This set up is for a Holley or Autolite carb, however we also offer Weber adaptors.

While Classic Inlines makes and sells adaptors for Holley and Autolite carbs, we highly recommend using a 32/36 Weber DGV for stock or mild performance applications. The 32/36 Weber DGV is a progressive two barrel, which operates primarily as a one barrel carb, with the second barrel only opening when it's needed. The progressive design helps to eliminate troublesome flat spots and hesitation, which are common place with the Holley and Autolite synchronous carbs. However, this is not to say that Holley or Autolite carbs won't work with an adaptor. If the motor is built properly, the carb is set-up and tuned properly, and the carb is the correct size (CFM rating), Holley and Autolite carbs work nicely. Whichever carb you chose, be prepared to do some research and a little carb tuning to get it running right. While the carb may work right out of the box, nine times out of ten you'll need to rejet and make other adjustments to get the motor running at peak performance.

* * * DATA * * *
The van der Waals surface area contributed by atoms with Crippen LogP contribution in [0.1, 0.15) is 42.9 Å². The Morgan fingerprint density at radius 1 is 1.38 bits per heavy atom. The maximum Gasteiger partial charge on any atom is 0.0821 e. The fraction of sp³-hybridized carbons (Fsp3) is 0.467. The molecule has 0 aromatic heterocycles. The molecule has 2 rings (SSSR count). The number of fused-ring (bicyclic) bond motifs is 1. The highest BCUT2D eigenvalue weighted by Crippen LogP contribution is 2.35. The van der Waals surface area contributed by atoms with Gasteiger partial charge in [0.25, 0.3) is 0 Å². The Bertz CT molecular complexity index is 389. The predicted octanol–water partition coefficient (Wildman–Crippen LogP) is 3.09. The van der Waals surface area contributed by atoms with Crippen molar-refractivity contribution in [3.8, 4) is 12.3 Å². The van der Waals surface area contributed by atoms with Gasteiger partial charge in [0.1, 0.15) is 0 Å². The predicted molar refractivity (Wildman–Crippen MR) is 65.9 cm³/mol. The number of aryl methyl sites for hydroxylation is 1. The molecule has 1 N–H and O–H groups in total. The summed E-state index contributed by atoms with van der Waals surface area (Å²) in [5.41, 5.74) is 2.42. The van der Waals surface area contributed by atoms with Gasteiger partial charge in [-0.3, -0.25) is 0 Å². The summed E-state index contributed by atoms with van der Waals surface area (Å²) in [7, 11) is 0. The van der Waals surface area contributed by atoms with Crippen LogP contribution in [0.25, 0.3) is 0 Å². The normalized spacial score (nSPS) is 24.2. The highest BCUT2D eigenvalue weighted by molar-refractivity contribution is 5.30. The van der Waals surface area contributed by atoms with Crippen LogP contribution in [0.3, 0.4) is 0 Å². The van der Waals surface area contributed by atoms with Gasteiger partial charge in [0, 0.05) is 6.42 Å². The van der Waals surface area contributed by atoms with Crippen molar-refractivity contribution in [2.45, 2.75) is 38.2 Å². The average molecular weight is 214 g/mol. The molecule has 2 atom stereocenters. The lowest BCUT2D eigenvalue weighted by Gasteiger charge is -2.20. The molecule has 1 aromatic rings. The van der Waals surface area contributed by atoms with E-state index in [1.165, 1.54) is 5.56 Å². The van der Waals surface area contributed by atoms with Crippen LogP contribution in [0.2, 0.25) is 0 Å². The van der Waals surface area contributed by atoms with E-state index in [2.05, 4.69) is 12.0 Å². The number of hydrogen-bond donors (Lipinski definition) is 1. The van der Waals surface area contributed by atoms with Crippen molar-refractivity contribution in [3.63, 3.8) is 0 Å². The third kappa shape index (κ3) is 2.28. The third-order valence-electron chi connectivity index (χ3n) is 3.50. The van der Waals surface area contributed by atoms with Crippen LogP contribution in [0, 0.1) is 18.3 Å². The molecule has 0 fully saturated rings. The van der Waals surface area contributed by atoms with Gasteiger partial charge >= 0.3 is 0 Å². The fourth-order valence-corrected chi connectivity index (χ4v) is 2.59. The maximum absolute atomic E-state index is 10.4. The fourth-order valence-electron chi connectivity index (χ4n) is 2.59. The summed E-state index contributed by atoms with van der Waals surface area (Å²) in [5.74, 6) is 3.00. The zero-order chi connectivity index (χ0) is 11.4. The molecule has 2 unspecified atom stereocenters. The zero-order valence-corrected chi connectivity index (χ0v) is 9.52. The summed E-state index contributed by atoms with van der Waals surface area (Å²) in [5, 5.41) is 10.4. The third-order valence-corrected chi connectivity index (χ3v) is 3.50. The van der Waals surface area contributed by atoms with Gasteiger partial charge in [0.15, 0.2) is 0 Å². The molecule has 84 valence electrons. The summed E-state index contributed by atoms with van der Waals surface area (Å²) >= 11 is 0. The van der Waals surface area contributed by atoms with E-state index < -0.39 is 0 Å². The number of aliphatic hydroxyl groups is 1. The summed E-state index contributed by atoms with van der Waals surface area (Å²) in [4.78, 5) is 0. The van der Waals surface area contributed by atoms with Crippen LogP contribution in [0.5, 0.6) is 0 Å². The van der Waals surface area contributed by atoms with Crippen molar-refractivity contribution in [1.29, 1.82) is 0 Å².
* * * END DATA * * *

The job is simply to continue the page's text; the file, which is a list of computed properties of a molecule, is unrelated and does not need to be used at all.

For more info, see the results we got when we dyno tested three 2V carbs, mounted with a 2-1 adaptor and when using a conversion adaptor on a modified cylinder head. We also wrote a tech article on Selecting the Right Carb, which covers the various carbs that can be mounted to the small six head. Finally we flow tested a couple cast iron log heads, an Australian 250-2V cylinder head, and our own aluminum head, to compare air flow (CFM). While the results were basically what we expected, it is interesting to see how the air flow increases with each cylinder head.

2V Conversion